What they teach isn’t just physical. Muay Thai fighters learn the culture, the self-respect and the personal integrity intrinsic to the sport. It is known as “the king of martial arts”, and is inextricably linked to the history of the Thai people, who fought their way to the “Gold Promontory” from west China between the eighth and 13th centuries in a series of bloody battles. The visceral combat tools of the times – swords, spears and bows and arrows – were unwieldy at close jungle quarters, so elbows, knees, feet and fists came into play, and then became the weapons of choice. Over time, it developed into a seminal form of martial arts. The first Muay Thai training camps sprung up in the 18th century, and were slightly more hardcore than today; there are various accounts of betting and bouts to the death, of contestants’ fists being wrapped in cotton soaked in glue and ground glass to inflict more damage, and of King Phra Chao Suea (the Tiger King) disguising himself to fight incognito at village fairs.
Muay Thai has not changed much since those medieval battles, save for more modern protection (one can wear a box to protect the groin in lieu of the traditional piece of tree bark, though it’s an overly cautious precaution as directing a kick to that region of the body is now banned). The two-hour private sessions at Bangkok’s Sor.Vorapin involve a skipping warm-up, stretches, press-ups, sit-ups and shadow boxing fresh air. Then it is on to technical work with pads, followed by more than an hour of sparring work with Pises, a 112lb former Muay Thai world champion who leaps, literally, around the ring with you to really break you. The powerful downward elbows and roundhouse kicks that typify the art take practice; and I have never known such bruising as after two sessions sparring in Bangkok. (The pro fighters harden their bones by calcification over the years, sometimes by repeatedly kicking poles in training, which makes shinbones denser and less likely to bruise – or break.)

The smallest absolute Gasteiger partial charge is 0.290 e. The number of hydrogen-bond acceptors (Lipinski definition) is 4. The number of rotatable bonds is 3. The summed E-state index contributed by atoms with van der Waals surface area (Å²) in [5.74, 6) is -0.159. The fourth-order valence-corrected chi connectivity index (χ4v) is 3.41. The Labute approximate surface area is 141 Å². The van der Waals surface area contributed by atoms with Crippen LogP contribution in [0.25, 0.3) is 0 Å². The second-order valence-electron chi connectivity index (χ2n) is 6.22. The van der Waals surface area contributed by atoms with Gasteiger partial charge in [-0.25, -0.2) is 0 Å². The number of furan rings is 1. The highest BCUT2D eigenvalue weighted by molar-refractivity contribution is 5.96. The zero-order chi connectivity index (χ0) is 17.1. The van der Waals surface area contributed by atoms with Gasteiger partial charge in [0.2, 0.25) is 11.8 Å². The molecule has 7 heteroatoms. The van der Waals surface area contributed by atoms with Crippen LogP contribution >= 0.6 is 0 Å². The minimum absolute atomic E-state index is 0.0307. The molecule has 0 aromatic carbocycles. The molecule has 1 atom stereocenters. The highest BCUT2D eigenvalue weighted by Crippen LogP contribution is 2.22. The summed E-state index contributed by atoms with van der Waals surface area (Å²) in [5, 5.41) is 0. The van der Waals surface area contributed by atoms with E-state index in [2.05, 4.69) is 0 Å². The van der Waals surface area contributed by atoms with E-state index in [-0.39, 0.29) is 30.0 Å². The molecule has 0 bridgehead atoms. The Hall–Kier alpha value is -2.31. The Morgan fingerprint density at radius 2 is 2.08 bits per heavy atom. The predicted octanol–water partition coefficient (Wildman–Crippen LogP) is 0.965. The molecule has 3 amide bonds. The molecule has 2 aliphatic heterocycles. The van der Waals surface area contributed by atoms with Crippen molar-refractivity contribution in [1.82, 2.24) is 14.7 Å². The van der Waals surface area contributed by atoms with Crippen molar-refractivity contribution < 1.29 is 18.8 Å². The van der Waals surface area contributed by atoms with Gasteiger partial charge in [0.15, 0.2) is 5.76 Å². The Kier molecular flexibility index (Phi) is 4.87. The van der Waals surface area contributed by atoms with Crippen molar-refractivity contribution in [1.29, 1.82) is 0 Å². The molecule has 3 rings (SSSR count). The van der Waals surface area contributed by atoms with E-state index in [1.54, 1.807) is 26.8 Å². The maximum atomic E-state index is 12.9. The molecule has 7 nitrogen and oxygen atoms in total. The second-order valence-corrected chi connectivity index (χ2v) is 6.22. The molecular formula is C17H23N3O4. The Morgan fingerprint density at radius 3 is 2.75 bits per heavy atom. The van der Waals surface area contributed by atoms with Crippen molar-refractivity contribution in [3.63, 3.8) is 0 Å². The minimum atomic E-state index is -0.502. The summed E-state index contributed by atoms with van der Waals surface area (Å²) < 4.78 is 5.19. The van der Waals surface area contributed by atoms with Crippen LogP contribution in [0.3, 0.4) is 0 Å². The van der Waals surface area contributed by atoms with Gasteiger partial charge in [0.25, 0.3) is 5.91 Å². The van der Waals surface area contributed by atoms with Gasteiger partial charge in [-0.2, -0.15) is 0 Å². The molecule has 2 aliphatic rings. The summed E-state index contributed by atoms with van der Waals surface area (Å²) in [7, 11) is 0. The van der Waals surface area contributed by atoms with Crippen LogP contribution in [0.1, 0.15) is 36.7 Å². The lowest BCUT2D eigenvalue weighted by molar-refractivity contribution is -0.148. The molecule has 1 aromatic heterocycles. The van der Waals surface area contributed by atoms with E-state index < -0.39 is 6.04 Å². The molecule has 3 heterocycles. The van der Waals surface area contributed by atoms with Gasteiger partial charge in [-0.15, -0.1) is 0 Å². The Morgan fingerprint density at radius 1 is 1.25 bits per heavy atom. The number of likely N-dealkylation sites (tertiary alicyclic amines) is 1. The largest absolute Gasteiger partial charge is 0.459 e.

The basic moves involve combinations of a vast range of kicks and punches mixed fluidly with defensive techniques: blocking, weaving and turning. Punching techniques vary from straight jabs to hooks and uppercuts; kicks vary from straight front kicks to a series of round kicks, where you aim to hit the side of your opponent. And then there’s the downward elbow and the upper knee. The reps are exhausting; the lactic conditioning of the eight-limb workout often means that after a certain point, trying to lift either leg off the ground becomes all but impossible and your punches slow to nightmare-dream-sequence speeds. But focusing your body’s entire core power into a single kick or punch, which is what the sport teaches, is why those who practise it achieve such uniformly toned and strong musculatures.
Pises finished me off with an excruciating Thai massage, pulling my body inside out, or so it felt, to stretch my battered, lactic-acid-filled muscles. As I lay inert, I asked him about his students. “A lot of UK people have come here with experience of boxing training, but lately we have many more who know about Muay Thai. Some of them get very good – but never quite as good as the Thai.” I laughed, but this is not strictly true any more; in recent years UK, US, French, Russian, Brazilian and Japanese fighters have beaten some of the best Thai competitors. Pete Peraphan, Sor.Vorapin’s manager, acknowledges this: “We used to train the best Thais more or less exclusively, but now we train a lot of farang in our two camps. We have current world champions here to train future world champions – we have had Europeans come, train and win championship fights, all in less than a year.”
Barnaby Joy, a 34-year-old property developer from London, spent two weeks at a Muay Thai camp in Thailand earlier this year, training for four hours a day. “It’s a great sport,” he says. “Regardless of whether you are a beginner or a professional, you can all train in the same class and adjust to your own level. And in my experience one-to-one with a Muay Thai master is the toughest workout you can do.”
The next stage seems to be Muay Thai competitons open to the average competitor in the form of White Collar MMA, which take place in three 90-second rounds. There are some departures from tradition – no elbows or knees in the head allowed, and the gloves are bigger than normal so fighters’ hands, knuckles and faces are more protected. But it’s no less popular for that: as London’s White Collar MMA promoter, Dave O’Donnell, says: “The first White Collar night at the Troxy [a stadium near Canary Wharf] last year was a phenomenal success, with 40 fighters taking part. We have another one this year, and five planned next year. A lot of people have been taking up the sport just to be in one of the fights – there’s a big appetite for it at the moment.”
Conspicuous evidence of its growing cachet is the success of the Muay Thai- and martial arts-suffused film Warrior, featuring Tom Hardy and Nick Nolte, which, judging by its reception in America, seems to be doing for Muay Thai what Rocky did for boxing. It’s the ultimate 21st-century testament to the ancient art.